"Rights come from society" (or "Rights are granted by the state").
Rights are not tokens handed out by countries. You always have rights. The state has no more authority to hand out rights than a clown at the circus. — Hugh DiedrichsThat's a great quote, but by itself it's only a counter-assertion, so let us continue to the argument. The claim is that rights come (or are granted by) either "society" or "the state". First, let's understand that the two assertions are the same: in a democracy the state is controlled by majoritan tyranny (see The State is Us), and in other types of state, presumably the "society" version of the assertion would not be made. We can consider the case that it is meant that society actually means everyone, but that does not hold up to scrutiny: if I withdraw my consent for someone to be free, they do not become bound.
The fallacy implies that rights may either be withdrawn or not granted, leading to a reductio ad absurdum wherein it is implied that since the state promoted and supported slavery at various times and places in history, at those times the right to liberty was not granted to those slaves. That is, they had no right to liberty unless and until it was granted. A right is a legitimate claim on something (not the power to do something; right and power are often confused; see Might Makes Right). When it is correctly understood that rights are innate (see Natural Law), one can distinguish between a right to be free, which always exists, and the power to exercise that right, which does not always exist, as in the case of a slave. The right is infringed but not taken away.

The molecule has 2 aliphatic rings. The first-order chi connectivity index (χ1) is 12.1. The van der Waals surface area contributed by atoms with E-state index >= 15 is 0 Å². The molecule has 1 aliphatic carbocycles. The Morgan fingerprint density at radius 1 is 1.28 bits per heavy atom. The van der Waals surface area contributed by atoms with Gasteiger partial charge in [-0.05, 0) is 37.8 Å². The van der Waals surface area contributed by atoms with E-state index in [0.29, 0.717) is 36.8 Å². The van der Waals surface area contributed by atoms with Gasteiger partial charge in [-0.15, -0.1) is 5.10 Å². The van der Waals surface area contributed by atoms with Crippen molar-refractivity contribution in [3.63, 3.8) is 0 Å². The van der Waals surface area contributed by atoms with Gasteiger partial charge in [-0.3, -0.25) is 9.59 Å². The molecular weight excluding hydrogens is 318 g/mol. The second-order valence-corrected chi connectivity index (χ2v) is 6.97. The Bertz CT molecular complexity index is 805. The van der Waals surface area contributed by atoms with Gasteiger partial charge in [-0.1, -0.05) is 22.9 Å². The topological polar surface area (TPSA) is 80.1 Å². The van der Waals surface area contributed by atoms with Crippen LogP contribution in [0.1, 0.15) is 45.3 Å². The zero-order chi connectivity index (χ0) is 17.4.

Under the "rights from the state" theory, even if a slave has the opportunity to escape, or is freed by another person, they still do not have the right to be free unless the state decides to grant it; it is thus a moral wrong for them to escape their master.
It is not enough for some that their theory declares slavery right if majorities want it, however (sad though that is). But more fundamentally, an individual's claim to control their own body (self-ownership), and hence their production, liberty, and legitimately acquired property exists outside of the approval of others. Others may be able to restrict the ability of a person to exercise the right; but the legitimacy of the claim exists outside of approval or violent infringement.
Power is not right; one may have the power to harm someone, but not the right, or the right to harm someone, even (e.g., in self-defense), but not the power; or both or neither; they exist independently.